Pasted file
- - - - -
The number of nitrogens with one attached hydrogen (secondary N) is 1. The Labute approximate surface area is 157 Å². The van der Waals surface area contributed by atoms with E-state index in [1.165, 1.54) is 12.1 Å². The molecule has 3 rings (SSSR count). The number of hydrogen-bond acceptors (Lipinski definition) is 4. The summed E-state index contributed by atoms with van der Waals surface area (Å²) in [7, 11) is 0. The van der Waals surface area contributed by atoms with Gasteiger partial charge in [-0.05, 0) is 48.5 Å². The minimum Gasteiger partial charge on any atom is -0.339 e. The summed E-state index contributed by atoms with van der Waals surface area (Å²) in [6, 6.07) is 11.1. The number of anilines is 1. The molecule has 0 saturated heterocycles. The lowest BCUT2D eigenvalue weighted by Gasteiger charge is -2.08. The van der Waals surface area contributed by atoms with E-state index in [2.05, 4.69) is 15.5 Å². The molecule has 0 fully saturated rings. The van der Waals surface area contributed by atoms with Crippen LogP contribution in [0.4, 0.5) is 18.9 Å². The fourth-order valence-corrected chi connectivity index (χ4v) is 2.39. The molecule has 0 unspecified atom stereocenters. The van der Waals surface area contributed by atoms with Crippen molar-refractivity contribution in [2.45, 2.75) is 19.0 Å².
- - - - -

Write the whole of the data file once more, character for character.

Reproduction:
The number of nitrogens with one attached hydrogen (secondary N) is 1. The Labute approximate surface area is 157 Å². The van der Waals surface area contributed by atoms with E-state index in [1.165, 1.54) is 12.1 Å². The molecule has 3 rings (SSSR count). The number of hydrogen-bond acceptors (Lipinski definition) is 4. The summed E-state index contributed by atoms with van der Waals surface area (Å²) in [7, 11) is 0. The van der Waals surface area contributed by atoms with Gasteiger partial charge in [-0.05, 0) is 48.5 Å². The minimum Gasteiger partial charge on any atom is -0.339 e. The summed E-state index contributed by atoms with van der Waals surface area (Å²) in [6, 6.07) is 11.1. The number of anilines is 1. The molecule has 0 saturated heterocycles. The lowest BCUT2D eigenvalue weighted by Gasteiger charge is -2.08. The van der Waals surface area contributed by atoms with E-state index in [2.05, 4.69) is 15.5 Å². The molecule has 0 fully saturated rings. The van der Waals surface area contributed by atoms with Crippen LogP contribution in [0.4, 0.5) is 18.9 Å². The fourth-order valence-corrected chi connectivity index (χ4v) is 2.39. The molecule has 0 unspecified atom stereocenters. The van der Waals surface area contributed by atoms with Crippen molar-refractivity contribution in [2.45, 2.75) is 19.0 Å².